Dewey’s ideas were constantly developing and changing, and he was often far ahead of his best pupils. He was intellectually fearless, and often wrong; this did not matter for Dewey, because he could abandon a wrong path and clash off on another. But his less agile followers, seeking a method among his intuitions and brilliant insights, were sure to make mistakes. What were essentially the deeply personal reflections of a brilliant mind were somehow compressed into a methodology and an educational philosophy which could be grasped and put to work by minds which were not always brilliant and were in some cases inferior to those found in the middle ranks of business and the professions.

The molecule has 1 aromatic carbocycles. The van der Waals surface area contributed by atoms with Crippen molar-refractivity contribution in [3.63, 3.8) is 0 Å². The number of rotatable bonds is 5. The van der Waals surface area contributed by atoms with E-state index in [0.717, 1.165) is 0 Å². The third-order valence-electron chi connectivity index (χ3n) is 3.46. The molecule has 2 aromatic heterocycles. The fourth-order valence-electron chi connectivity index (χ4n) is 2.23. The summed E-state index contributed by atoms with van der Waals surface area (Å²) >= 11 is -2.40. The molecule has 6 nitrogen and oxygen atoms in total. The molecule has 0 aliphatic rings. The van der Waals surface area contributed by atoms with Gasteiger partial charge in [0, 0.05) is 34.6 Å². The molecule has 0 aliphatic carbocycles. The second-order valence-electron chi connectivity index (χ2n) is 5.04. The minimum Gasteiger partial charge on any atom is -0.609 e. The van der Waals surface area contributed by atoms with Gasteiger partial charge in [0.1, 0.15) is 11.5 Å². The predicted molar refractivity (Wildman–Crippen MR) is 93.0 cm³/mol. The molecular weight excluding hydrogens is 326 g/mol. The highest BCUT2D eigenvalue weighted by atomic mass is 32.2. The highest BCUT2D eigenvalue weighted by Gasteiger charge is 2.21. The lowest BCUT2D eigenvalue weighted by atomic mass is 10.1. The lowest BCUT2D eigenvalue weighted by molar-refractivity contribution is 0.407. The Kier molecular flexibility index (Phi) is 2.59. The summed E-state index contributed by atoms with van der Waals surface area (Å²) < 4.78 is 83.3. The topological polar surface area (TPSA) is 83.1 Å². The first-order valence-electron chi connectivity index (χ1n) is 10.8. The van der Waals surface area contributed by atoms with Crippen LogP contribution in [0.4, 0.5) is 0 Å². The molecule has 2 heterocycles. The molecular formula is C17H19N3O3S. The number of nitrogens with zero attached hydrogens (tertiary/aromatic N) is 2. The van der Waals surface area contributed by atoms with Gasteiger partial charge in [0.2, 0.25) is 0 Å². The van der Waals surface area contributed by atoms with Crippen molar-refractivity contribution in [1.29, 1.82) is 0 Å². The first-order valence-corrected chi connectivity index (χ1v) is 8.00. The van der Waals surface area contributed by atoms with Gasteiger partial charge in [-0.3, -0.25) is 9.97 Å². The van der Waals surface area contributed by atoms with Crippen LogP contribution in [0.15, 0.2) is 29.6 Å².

In Canada, where the world of primary and secondary education tends to be a closed one — for the movement of teachers from province to province is not easy, and study outside the country is discouraged — it was not long before teachers who had themselves been schooled by the methods of Canadian Deweyism were giving instruction in the same general way. No wonder that the infiltration of other educational ideas is slow, and that there is occasional sharp criticism of Canadian university teaching by the teachers in primary and secondary schools. The professors have no method, cry the teachers. The teachers have method, but they don’t understand the subjects they are teaching, reply the professors (who do not have to undergo specific instruction in a methodology). Teach the professors method, and university education can be reduced in length and improved in quality, say the teachers. Put teachers who are educated men and women in the schools, and the first year of university will not be wasted in teaching grammar, elementary logic, and good habits of private study, say the professors. It is a dispute to which there can be no end. It serves, however, to bring us to the third area in Canadian education, the universities.